Reading a recent Harold Jarche post – Ten Years, Ten Thoughts – thought 7 reminded me of a few posts I wrote last year that are worth revisiting, not least because redundancy and repetition are good for you! Jarche reminds us that: An informal professional learning network, with its redundant connections, repetition of information and indirect communications, is a much more resilient system than any designed professional development program can be. I made a few tangential points in this direction. In How we learn, channeling an older version of the Jarche post: [Repetition and redundancy] sounds luxurious, but it is not. Digital, networked … Continue reading Redundancy And Repetition Are Good For You: Revisited
Here’s one for the little people, the freelancers, the intrepid, the cast aside, the let go and left behind, the consultants and the small business entrepreneurs. The world is tilting in your direction. From Amazon to eBay, from Facebook to Twitter, from AirBnB to the Khan Academy, technology is tuning into the frequency of the small scale and the individual. These tools, these opportunities are tough for The Man to engage with and leverage – but the individual, the citizen, the friend, the compadre, for them these tools are given from Heaven above to use and own. A recent theme … Continue reading Economies Of Unscale: Here’s One For The Little Guy
The frivolity and boredom which unsettle the established order, the vague foreboding of something unknown, these are the heralds of approaching change – Hegel, preface to The Phenomenology of Mind. How many leaders have you met who laugh(ed) at the rise of social business over old-school-tie-who-you-know business, the power of networks over hierarchy? Do you, perchance, find them frivolous and bored, like the Court of Louis XVI? Off with their heads! ←This Much We Know.→ Continue reading #Unsquirrel 5: Frivolity And Boredom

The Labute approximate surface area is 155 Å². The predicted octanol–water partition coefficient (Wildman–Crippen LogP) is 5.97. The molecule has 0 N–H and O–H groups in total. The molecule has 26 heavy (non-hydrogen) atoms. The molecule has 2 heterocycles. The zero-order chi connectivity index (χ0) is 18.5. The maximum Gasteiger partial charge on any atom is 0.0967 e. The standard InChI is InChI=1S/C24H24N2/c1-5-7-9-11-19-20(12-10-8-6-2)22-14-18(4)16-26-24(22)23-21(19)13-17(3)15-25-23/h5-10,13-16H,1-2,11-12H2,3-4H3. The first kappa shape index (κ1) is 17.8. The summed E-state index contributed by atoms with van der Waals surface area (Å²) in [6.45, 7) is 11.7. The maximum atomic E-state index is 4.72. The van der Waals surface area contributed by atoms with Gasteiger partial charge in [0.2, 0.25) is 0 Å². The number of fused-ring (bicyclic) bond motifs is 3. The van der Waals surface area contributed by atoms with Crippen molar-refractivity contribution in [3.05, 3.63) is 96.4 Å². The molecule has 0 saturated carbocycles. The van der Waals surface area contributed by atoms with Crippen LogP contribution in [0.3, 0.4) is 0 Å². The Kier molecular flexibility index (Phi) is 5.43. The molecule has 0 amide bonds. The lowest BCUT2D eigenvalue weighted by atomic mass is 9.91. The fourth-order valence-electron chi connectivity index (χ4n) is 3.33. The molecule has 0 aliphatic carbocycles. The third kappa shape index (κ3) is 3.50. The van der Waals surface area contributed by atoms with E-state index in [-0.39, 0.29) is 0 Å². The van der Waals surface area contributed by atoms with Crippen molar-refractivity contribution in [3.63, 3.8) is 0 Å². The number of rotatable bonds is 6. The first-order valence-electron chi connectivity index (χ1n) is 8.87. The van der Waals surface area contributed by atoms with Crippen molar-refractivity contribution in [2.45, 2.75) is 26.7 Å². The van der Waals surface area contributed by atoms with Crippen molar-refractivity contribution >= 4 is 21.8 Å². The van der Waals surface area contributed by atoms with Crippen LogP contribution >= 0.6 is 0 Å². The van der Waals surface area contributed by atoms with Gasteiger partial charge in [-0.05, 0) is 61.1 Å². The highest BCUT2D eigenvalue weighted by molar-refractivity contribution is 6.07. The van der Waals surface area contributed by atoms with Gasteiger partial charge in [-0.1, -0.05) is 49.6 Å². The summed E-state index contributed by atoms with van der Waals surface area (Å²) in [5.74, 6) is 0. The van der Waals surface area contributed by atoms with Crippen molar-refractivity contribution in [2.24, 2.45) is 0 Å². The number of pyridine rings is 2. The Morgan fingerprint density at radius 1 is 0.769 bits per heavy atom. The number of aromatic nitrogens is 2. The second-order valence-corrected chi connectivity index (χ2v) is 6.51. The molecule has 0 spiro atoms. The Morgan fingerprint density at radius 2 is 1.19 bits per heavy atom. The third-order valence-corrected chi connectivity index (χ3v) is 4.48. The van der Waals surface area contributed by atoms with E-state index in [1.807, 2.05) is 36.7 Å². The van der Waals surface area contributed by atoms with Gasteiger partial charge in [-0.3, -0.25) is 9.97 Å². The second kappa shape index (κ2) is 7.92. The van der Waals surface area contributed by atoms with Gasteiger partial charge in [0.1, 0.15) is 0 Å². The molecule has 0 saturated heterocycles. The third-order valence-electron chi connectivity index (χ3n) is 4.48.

“Canada is a land of multiple borderlines, psychic, social, and geographic. Canadians live at the interface where opposites clash. We have, therefore, no recognizable identity, and are suspicious of those who think they have.” – Marshall McLuhan Morphing is [Canada’s] modus operandi…states the anonymous article. Hear, hear. In an age of constant change, such a situation – perhaps, once, a weakness – is a +1. Those with an identifiable identity will increasingly scurry to update their status and bemoan the[ir] stupidity of youth. Newer nations, unencumbered by layer after layer of history – like Canada – will be ahead of … Continue reading #Unsquirrel 3: Morphing Is The Canadian M.O.
I am digging complexity, and see it EVERYWHERE! Let’s start at a macro level, with cities. “Cities are like a star” says Luis Bettencourt, in a video on the SFI Introduction to Complexity MOOC. “The reactor is getting hotter…More mass – reactions at the centre are faster; the start is hotter, everything is faster.” The complex social system cavorts with complexity and trembles on the edge of chaos. Innovation, patents, GDP (as well as crime) all increase at logarithmic scale with city size / density. Visiting a city like New York, or going back home to London, I feel very … Continue reading Embracing Complexity: Cities
A fascinating analysis of the future of work over the next decade by Gartner analysts come my way. Read the article here, but I want to highlight two emergent themes. This near future will be full of shadow, a grey zone of uncertainty: work will be spontaneous; sketched, non-routine, in perpetual beta, following patterns and insights, and everywhere / anytime. Secondly, we will be constantly forming, storming, and norming our work networks: we will take advantage of weak links, swarm, move out into our ecosystem, hyperconnect. Are these words and ideas you can subscribe to? Can you grab on to … Continue reading #FutureOfWork Words: Swarm, Weak, Sketch, Spontaneity, Patterns, Experiments, Hyper